MRO Magazine

Federal, Ontario governments talking investments with Canada’s big automakers


December 6, 2016
By The Canadian Press


Ottawa – The federal and Ontario governments are actively discussing major investments in the big automakers that could total hundreds of millions of dollars.

Following the recent conclusion of labour negotiations, the auto companies are now in talks with the governments about investing in a sector critical to the Ontario and Canadian economies.

Federal Economic Development Minister Navdeep Bains said Ottawa is open to providing support to the automakers to help them expand their footprints in Canada.

But Bains did not discuss what a potential deal could look like – nor would he share details on how much federal support the government might commit.


It’s still early stages, so it’s difficult to lock down a number at this stage, but we’re clearly willing to be at the table,” Bains told The Canadian Press recently in Ottawa.

“Right now we’re just in the process of engaging with the auto companies to look at investment opportunities.”

He did say, however, that the Trudeau government has a particular interest in investments within the more-technologically advanced and research-focused areas of the auto sector.

Bains, whose department is overseeing the creation of an innovation agenda that it hopes will eventually boost the economy, said one of the key goals for the government is making sure Canada is “cutting edge of the car of the future.”

The three largest North American automakers recently committed to pump more than $1.5 billion combined into their Canadian operations following contract talks with their unionized workers. General Motors Canada and Fiat Chrysler Automobiles Canada each agreed to invest $554 million, while Ford Canada said it would spend about $700 million.

Jerry Dias, president of the Unifor union, said in an interview that he didn’t know exactly how much money has been at the centre of the government talks.

“In it’s entirety, I would expect hundreds of millions,” Dias said when pressed for a ballpark figure of the total government investment. “But I’m guessing.”

He added that the auto companies are only interested in grants and not loans, including those that have been offered in the past through the eight-year-old federal Automotive Innovation Fund.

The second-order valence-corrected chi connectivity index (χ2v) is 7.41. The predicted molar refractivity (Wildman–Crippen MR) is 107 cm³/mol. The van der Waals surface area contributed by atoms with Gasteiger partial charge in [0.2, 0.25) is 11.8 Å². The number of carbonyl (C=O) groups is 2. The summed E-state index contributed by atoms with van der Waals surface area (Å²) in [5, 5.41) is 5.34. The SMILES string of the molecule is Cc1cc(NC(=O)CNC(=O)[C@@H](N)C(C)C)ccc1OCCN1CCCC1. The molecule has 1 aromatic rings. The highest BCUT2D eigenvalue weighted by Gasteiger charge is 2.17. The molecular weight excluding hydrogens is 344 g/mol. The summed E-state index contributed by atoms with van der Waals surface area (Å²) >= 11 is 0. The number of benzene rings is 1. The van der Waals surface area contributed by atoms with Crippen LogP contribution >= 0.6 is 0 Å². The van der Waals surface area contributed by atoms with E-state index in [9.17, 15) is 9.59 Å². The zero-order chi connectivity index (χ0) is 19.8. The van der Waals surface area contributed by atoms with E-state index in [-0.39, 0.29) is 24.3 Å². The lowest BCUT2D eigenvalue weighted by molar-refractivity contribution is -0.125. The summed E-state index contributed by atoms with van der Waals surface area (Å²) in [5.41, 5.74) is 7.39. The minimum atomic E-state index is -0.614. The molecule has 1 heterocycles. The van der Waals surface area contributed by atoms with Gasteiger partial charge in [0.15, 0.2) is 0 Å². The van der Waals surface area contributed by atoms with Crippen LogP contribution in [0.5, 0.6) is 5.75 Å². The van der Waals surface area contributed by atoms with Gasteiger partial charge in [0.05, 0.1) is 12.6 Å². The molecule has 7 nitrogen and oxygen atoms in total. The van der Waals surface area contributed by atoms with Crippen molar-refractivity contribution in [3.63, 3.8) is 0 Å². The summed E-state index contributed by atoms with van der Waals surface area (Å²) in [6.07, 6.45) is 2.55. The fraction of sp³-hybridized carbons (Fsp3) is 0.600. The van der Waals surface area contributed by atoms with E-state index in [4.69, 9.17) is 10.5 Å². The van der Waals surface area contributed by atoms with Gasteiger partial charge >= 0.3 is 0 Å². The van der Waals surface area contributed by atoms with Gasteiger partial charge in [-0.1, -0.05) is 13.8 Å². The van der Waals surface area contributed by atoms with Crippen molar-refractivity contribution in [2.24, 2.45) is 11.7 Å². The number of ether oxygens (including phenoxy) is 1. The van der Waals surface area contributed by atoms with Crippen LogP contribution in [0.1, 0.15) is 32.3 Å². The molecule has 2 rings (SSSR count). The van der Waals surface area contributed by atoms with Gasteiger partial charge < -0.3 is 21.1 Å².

Dias said the governments have a choice to either build on the momentum created by the union at the bargaining table _ or to stay on the sidelines.

“The government sees this as an opportunity to build and I do not think that they have any interest in screwing it up,” Dias said.

“They’ve watched what happened to our industry over the last 10-15 years when everybody took their eye off the ball. So, our industry today is much smaller than it used to be. How much smaller are you going to allow it to get?”

Tony Faria, an expert on the Canadian auto sector, said that in the past the Ontario and federal governments have each come up with 10 per cent of the size of the total investments by the companies.

Faria, a professor at the University of Windsor, said if applied in the current context of the automakers’ recent $1.5-billion investment, then Ontario and Ottawa would each invest $150 million – for a total of $300 million.

A major difference, he added, is that Ottawa has provided loans in the past and has avoided making direct grants. Competing regions like some U.S. states and Mexico have provided grants to auto companies, he said.

“(The automakers) have not been pleased in the past with the federal government making their contribution a low-interest, repayable loan,” Faria said.

Canada’s automotive sector employs about 125,000 people in assembly and parts production.

Asked about the talks, a spokeswoman for GM Canada declined to provide details Monday.

“We continue to work very closely with the federal and Ontario governments in a variety of areas that can support the significant new investments and hiring we are doing across our advanced engineering and manufacturing operations,” Jennifer Wright wrote in an email.

“We are very pleased with these discussions.”

FCA Canada declined to comment on the talks Monday, while spokespeople at Ford Canada, Honda Canada and Toyota did not immediately respond to emailed questions.

A spokesman for Ontario’s economic development minister would only say the department “has worked extremely closely with each of the companies.”


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2 Comments » for Federal, Ontario governments talking investments with Canada’s big automakers
  1. Randy says:

    Corporate welfare forced on the electorate with no return to the initial investor the tax payer forced to prop up large corporations favoring Liberal politics. Return on investment should come directly to the tax payer through tax reduction yet billions of dollars are spread across many industries to Liberal friendly corporations in return for financing the political party. This is corruption on a large scale and it’s tied to Liberal governance.

  2. Ron Bruce says:

    Federal Economic Development Minister , nor any of his caucus associates have worked in the real world to come up with a reasonable financial plan of this magnitude. Bains did not discuss what a potential deal could look like – nor would he share details on how much federal support the government might commit. Because he and his parliamentarians have no idea. Canadians would be better off employing independent financial analysts and academics from unrelated manufacturing industries to come up with a plan. One might start with Return on Investment and the local financial domino effect or financial spin-offs. There is a mathematical working formula for this exercise. However, a little know-how would go a long way.

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